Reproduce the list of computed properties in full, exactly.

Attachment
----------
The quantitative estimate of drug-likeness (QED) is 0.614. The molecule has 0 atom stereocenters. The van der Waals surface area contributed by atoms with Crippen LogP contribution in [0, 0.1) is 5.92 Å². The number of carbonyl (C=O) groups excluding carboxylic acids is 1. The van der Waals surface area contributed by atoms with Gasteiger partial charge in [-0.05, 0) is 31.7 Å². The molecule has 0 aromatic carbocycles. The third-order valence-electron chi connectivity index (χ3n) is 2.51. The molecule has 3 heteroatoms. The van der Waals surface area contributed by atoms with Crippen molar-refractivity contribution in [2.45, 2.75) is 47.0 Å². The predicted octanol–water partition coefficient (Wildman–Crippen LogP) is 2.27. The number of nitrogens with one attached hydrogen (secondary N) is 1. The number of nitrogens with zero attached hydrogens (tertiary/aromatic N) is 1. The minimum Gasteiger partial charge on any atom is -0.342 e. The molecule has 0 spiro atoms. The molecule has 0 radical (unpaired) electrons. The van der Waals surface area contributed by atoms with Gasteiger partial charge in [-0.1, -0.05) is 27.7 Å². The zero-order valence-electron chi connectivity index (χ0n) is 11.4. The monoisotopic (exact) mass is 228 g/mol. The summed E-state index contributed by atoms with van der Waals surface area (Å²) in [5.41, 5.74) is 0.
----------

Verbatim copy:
The quantitative estimate of drug-likeness (QED) is 0.614. The molecule has 0 atom stereocenters. The van der Waals surface area contributed by atoms with Crippen LogP contribution in [0, 0.1) is 5.92 Å². The number of carbonyl (C=O) groups excluding carboxylic acids is 1. The van der Waals surface area contributed by atoms with Gasteiger partial charge in [-0.05, 0) is 31.7 Å². The molecule has 0 aromatic carbocycles. The third-order valence-electron chi connectivity index (χ3n) is 2.51. The molecule has 3 heteroatoms. The van der Waals surface area contributed by atoms with Crippen molar-refractivity contribution in [2.45, 2.75) is 47.0 Å². The predicted octanol–water partition coefficient (Wildman–Crippen LogP) is 2.27. The number of nitrogens with one attached hydrogen (secondary N) is 1. The number of nitrogens with zero attached hydrogens (tertiary/aromatic N) is 1. The minimum Gasteiger partial charge on any atom is -0.342 e. The molecule has 0 spiro atoms. The molecule has 0 radical (unpaired) electrons. The van der Waals surface area contributed by atoms with Gasteiger partial charge in [-0.1, -0.05) is 27.7 Å². The zero-order valence-electron chi connectivity index (χ0n) is 11.4. The monoisotopic (exact) mass is 228 g/mol. The summed E-state index contributed by atoms with van der Waals surface area (Å²) in [5.41, 5.74) is 0.